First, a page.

Black History Month was first proposed by black educators and the Black United Students at Kent State University in February 1969. The first celebration of Black History Month took place at Kent State one year later, from January 2 to February 28, 1970.
Six years later, Black History Month was being celebrated all across the country in educational institutions, centers of Black culture and community centers, both great and small, when President Gerald Ford recognized Black History Month in 1976, during the celebration of the United States Bicentennial. He urged Americans to "seize the opportunity to honor the too-often neglected accomplishments of Black Americans in every area of endeavor throughout our history".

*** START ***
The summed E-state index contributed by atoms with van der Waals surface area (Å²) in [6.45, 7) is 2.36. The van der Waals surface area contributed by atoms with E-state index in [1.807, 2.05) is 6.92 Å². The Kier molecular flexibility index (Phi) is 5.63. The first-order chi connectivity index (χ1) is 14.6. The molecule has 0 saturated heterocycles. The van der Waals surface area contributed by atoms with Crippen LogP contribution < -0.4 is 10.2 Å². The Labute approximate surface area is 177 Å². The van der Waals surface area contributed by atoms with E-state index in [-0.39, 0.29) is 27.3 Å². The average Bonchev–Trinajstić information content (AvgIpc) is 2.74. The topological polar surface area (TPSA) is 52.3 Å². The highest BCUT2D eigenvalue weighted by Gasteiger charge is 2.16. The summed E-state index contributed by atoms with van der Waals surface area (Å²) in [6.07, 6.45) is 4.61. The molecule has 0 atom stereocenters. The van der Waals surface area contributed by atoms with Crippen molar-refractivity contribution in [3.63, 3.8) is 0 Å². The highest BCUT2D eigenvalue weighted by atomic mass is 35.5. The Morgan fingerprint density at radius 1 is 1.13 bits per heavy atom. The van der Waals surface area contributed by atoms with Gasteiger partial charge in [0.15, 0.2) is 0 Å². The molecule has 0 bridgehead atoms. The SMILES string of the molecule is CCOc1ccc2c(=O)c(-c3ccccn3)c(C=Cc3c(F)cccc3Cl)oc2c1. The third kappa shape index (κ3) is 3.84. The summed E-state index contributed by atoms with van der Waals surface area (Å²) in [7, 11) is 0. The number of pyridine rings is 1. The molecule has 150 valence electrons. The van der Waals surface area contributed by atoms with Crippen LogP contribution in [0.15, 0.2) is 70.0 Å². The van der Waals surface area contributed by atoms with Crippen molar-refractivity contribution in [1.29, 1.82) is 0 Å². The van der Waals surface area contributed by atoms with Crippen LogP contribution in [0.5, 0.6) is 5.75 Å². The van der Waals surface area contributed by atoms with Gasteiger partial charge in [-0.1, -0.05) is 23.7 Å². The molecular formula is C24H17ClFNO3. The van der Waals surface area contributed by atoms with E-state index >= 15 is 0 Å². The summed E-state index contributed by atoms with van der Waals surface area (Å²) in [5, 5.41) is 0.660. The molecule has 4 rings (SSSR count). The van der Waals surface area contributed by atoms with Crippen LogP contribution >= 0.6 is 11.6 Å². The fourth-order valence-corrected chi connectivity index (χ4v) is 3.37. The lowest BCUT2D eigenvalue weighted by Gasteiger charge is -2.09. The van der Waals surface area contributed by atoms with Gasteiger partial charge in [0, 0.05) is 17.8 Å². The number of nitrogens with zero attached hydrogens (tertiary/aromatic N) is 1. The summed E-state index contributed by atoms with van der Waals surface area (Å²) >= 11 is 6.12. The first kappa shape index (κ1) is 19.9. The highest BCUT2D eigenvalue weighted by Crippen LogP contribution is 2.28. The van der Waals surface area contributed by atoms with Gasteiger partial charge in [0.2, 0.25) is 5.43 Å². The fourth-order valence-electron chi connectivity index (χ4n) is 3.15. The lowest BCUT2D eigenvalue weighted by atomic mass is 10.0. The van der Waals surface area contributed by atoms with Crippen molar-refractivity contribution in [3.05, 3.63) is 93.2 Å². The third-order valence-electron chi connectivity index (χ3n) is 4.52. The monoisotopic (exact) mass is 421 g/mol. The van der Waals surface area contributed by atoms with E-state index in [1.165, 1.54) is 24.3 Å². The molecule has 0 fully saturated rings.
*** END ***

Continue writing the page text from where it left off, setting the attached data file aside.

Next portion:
In the black community, Black History Month was met with enthusiastic response; it prompted the creation of Black history clubs, an increase in interest among teachers, and interest from progressive whites.
On February 21, 2016, 106-year Washington D.C. resident and school volunteer Virginia McLaurin visited the White House as part of Black History Month. When asked by the president why she was there, McLaurin said, "A Black president. A Black wife. And I’m here to celebrate Black history. That's what I'm here for."
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